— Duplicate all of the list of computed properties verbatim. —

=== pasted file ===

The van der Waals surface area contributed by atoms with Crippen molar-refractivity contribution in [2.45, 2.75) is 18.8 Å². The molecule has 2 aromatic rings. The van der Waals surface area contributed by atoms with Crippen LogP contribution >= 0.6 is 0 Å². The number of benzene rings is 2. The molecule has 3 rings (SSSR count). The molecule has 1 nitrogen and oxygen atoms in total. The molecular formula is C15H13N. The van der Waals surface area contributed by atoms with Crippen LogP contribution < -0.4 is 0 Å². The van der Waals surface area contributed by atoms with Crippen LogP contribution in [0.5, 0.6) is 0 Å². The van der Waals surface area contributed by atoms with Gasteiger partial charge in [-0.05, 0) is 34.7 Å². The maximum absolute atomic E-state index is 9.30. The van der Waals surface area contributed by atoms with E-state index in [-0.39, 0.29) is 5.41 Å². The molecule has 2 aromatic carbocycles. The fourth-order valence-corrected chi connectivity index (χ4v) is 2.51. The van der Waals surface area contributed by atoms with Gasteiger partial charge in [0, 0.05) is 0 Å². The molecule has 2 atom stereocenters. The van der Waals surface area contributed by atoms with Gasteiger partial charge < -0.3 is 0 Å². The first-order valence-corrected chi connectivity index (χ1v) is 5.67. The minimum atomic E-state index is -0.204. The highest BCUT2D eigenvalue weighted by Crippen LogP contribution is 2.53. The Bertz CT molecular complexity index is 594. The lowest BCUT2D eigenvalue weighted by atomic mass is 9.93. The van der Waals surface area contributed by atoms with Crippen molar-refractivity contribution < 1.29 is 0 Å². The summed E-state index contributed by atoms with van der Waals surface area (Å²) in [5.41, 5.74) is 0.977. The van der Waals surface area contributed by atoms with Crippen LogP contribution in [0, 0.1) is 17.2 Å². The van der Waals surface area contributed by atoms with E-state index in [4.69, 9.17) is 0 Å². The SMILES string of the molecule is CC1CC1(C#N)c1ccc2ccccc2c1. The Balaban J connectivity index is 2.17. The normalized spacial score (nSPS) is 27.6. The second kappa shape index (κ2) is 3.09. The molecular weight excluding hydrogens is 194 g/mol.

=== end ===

The van der Waals surface area contributed by atoms with Crippen molar-refractivity contribution in [2.45, 2.75) is 18.8 Å². The molecule has 2 aromatic rings. The van der Waals surface area contributed by atoms with Crippen LogP contribution >= 0.6 is 0 Å². The number of benzene rings is 2. The molecule has 3 rings (SSSR count). The molecule has 1 nitrogen and oxygen atoms in total. The molecular formula is C15H13N. The van der Waals surface area contributed by atoms with Crippen LogP contribution < -0.4 is 0 Å². The van der Waals surface area contributed by atoms with Crippen LogP contribution in [0.5, 0.6) is 0 Å². The van der Waals surface area contributed by atoms with Gasteiger partial charge in [-0.05, 0) is 34.7 Å². The maximum absolute atomic E-state index is 9.30. The van der Waals surface area contributed by atoms with E-state index in [-0.39, 0.29) is 5.41 Å². The molecule has 2 aromatic carbocycles. The fourth-order valence-corrected chi connectivity index (χ4v) is 2.51. The van der Waals surface area contributed by atoms with Gasteiger partial charge in [0, 0.05) is 0 Å². The molecule has 2 atom stereocenters. The van der Waals surface area contributed by atoms with Gasteiger partial charge < -0.3 is 0 Å². The first-order valence-corrected chi connectivity index (χ1v) is 5.67. The minimum atomic E-state index is -0.204. The highest BCUT2D eigenvalue weighted by Crippen LogP contribution is 2.53. The Bertz CT molecular complexity index is 594. The lowest BCUT2D eigenvalue weighted by atomic mass is 9.93. The van der Waals surface area contributed by atoms with Crippen molar-refractivity contribution < 1.29 is 0 Å². The summed E-state index contributed by atoms with van der Waals surface area (Å²) in [5.41, 5.74) is 0.977. The van der Waals surface area contributed by atoms with Crippen LogP contribution in [0, 0.1) is 17.2 Å². The van der Waals surface area contributed by atoms with E-state index in [4.69, 9.17) is 0 Å². The SMILES string of the molecule is CC1CC1(C#N)c1ccc2ccccc2c1. The Balaban J connectivity index is 2.17. The normalized spacial score (nSPS) is 27.6. The second kappa shape index (κ2) is 3.09. The molecular weight excluding hydrogens is 194 g/mol.